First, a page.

7.5/10
109,361
319 user 108 critic

Leaving Las Vegas (1995)

Ben Sanderson, a Hollywood screenwriter who lost everything because of his alcoholism, arrives in Las Vegas to drink himself to death. There, he meets and forms an uneasy friendship and non-interference pact with prostitute Sera..

Director:

Mike Figgis

Writers:

John O'Brien (based upon the novel by), Mike Figgis (screenplay by)
Reviews
Popularity
1,542 ( 41)
Won 1 Oscar. Another 31 wins & 28 nominations. See more awards »

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Cast

Cast overview, first billed only:
Nicolas Cage ... Ben Sanderson
Elisabeth Shue ... Sera
Julian Sands ... Yuri
Richard Lewis ... Peter
Steven Weber ... Marc Nussbaum
Kim Adams Kim Adams ... Sheila
Emily Procter ... Debbie
Stuart Regen Stuart Regen ... Man at Bar
Valeria Golino ... Terri
Graham Beckel ... L.A. Bartender
Albert Henderson Albert Henderson ... Man at Strip Bar (as Al Henderson)
Shashi Bhatia Shashi Bhatia ... Hispanic Prostitute
Carey Lowell ... Bank Teller
Anne Lange Anne Lange ... Business Colleague
Thomas Kopache ... Mr. Simpson
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Storyline

Because his wife left him and took his son with her, screenwriter Ben Sanderson has started drinking, a lot. He's getting more and more isolated and he troubles women in bars because he wants to have sex with them. When he gets fired, he decides to leave everything behind and move to Las Vegas and drink himself to death. In Las Vegas he meets Sera, a prostitute with some problems as well who he moves in with. Written by Marco van Hoof <k_luifje7@hotmail.com>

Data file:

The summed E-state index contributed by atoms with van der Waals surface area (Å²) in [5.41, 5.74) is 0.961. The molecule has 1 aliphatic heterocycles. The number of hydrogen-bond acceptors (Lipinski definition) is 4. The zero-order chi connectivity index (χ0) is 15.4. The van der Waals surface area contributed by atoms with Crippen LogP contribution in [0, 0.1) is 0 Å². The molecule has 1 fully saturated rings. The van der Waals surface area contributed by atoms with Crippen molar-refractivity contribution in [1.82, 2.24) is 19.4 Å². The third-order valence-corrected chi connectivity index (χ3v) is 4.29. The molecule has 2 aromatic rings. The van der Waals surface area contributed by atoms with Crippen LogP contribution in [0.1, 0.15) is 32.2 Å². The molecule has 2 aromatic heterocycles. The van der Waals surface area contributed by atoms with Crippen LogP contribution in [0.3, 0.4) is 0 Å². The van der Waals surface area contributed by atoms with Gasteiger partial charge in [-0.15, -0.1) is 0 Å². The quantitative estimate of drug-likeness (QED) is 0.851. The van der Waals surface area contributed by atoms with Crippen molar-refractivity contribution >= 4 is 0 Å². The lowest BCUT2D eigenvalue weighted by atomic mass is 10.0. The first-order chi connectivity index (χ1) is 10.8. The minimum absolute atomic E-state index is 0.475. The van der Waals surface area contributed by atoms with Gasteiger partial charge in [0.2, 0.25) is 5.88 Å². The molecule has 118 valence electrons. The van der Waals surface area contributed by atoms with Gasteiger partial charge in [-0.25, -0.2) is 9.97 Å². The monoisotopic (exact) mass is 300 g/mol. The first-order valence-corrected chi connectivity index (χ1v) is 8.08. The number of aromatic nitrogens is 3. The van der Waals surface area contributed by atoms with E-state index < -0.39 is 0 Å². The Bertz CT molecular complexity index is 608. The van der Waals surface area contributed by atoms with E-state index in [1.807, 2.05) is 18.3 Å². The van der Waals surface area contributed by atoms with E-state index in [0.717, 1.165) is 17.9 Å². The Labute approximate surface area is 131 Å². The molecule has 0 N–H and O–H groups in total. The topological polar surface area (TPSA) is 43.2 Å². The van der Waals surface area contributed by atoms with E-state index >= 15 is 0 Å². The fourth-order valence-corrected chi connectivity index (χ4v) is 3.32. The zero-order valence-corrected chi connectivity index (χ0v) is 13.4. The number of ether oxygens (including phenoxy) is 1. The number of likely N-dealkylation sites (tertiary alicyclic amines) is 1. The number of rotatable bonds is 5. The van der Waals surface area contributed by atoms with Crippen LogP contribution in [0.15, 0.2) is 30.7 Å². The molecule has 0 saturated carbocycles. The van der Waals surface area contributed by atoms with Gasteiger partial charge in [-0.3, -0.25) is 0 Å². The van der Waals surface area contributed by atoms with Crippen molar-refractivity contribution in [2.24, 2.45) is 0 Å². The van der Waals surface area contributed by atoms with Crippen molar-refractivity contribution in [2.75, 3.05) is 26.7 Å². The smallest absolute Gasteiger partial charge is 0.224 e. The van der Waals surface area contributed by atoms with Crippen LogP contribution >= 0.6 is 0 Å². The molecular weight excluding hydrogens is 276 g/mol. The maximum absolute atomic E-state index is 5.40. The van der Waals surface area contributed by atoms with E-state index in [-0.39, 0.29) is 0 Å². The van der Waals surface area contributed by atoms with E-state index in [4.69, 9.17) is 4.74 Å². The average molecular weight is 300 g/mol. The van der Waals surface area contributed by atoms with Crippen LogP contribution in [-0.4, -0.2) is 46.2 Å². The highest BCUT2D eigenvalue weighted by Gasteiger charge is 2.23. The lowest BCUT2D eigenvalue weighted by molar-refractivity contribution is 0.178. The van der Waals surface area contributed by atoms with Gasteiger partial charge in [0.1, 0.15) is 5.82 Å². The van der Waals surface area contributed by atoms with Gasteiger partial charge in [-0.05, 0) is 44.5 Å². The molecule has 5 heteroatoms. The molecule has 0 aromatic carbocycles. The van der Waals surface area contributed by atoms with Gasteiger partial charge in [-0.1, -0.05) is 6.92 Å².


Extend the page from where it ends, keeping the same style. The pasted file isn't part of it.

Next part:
Plot Summary | Plot Synopsis

Genres:

Drama | Romance

Motion Picture Rating (MPAA)

Rated R for strong sexuality and language, violence and pervasive alcohol abuse | See all certifications »

Parents Guide:

View content advisory »
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Details

Official Sites:

MGM [United States]

Country:

France | UK | USA

Language:

English | Russian

Release Date:

9 February 1996 (USA) See more »

Also Known As:

Leaving Las Vegas See more »

Filming Locations:

California, USA See more »

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Box Office

Budget:

$3,600,000 (estimated)

Opening Weekend USA:

$70,864, 29 October 1995

Gross USA:

$32,029,928

Cumulative Worldwide Gross:

$32,029,928
See more on IMDbPro »

Company Credits

Show more on IMDbPro »

Technical Specs

Runtime:

Sound Mix:

Dolby Stereo (Digital)

Color:

Color

Aspect Ratio:

1.66 : 1
See full technical specs »
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Did You Know?

Trivia

Besides composing the score for the film, Mike Figgis also played the trumpet and keyboards on the film's soundtrack. See more »

Goofs

When Sera is performing oral sex on Ben in his motel room after he first meets her; you can clearly see her back visible with no scars on it. There's another scene with the two of them in bed after Ben's drunken rage at the casino - where he slides up her top to see the scar on her back (Which is not possible to be there at this spot). See more »